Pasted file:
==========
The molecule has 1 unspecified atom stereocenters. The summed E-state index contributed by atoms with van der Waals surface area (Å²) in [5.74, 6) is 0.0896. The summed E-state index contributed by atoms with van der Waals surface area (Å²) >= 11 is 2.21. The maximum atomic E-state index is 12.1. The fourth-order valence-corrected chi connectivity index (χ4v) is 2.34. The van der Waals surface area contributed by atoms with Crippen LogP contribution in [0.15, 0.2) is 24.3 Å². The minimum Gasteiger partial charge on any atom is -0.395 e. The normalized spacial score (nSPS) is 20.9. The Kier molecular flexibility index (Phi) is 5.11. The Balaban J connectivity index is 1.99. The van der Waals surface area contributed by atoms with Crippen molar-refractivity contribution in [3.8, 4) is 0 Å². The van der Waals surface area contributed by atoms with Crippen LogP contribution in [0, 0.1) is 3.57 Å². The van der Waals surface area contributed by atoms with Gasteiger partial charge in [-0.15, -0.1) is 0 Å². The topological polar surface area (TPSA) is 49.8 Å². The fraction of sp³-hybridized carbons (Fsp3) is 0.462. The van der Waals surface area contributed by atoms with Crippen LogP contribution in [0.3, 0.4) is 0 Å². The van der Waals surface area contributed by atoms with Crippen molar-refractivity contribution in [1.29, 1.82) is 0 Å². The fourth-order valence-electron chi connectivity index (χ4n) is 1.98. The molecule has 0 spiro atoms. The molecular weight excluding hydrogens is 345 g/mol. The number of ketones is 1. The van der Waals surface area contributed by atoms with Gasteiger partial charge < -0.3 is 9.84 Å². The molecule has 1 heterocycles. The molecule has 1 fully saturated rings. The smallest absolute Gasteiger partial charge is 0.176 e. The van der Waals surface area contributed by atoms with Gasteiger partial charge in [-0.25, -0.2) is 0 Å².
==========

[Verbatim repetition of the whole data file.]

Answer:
The molecule has 1 unspecified atom stereocenters. The summed E-state index contributed by atoms with van der Waals surface area (Å²) in [5.74, 6) is 0.0896. The summed E-state index contributed by atoms with van der Waals surface area (Å²) >= 11 is 2.21. The maximum atomic E-state index is 12.1. The fourth-order valence-corrected chi connectivity index (χ4v) is 2.34. The van der Waals surface area contributed by atoms with Crippen LogP contribution in [0.15, 0.2) is 24.3 Å². The minimum Gasteiger partial charge on any atom is -0.395 e. The normalized spacial score (nSPS) is 20.9. The Kier molecular flexibility index (Phi) is 5.11. The Balaban J connectivity index is 1.99. The van der Waals surface area contributed by atoms with Crippen molar-refractivity contribution in [3.8, 4) is 0 Å². The van der Waals surface area contributed by atoms with Crippen LogP contribution in [0, 0.1) is 3.57 Å². The van der Waals surface area contributed by atoms with Gasteiger partial charge in [-0.15, -0.1) is 0 Å². The topological polar surface area (TPSA) is 49.8 Å². The fraction of sp³-hybridized carbons (Fsp3) is 0.462. The van der Waals surface area contributed by atoms with Crippen LogP contribution in [0.3, 0.4) is 0 Å². The van der Waals surface area contributed by atoms with Crippen molar-refractivity contribution in [1.29, 1.82) is 0 Å². The fourth-order valence-electron chi connectivity index (χ4n) is 1.98. The molecule has 0 spiro atoms. The molecular weight excluding hydrogens is 345 g/mol. The number of ketones is 1. The van der Waals surface area contributed by atoms with Gasteiger partial charge < -0.3 is 9.84 Å². The molecule has 1 heterocycles. The molecule has 1 fully saturated rings. The smallest absolute Gasteiger partial charge is 0.176 e. The van der Waals surface area contributed by atoms with Gasteiger partial charge in [-0.25, -0.2) is 0 Å².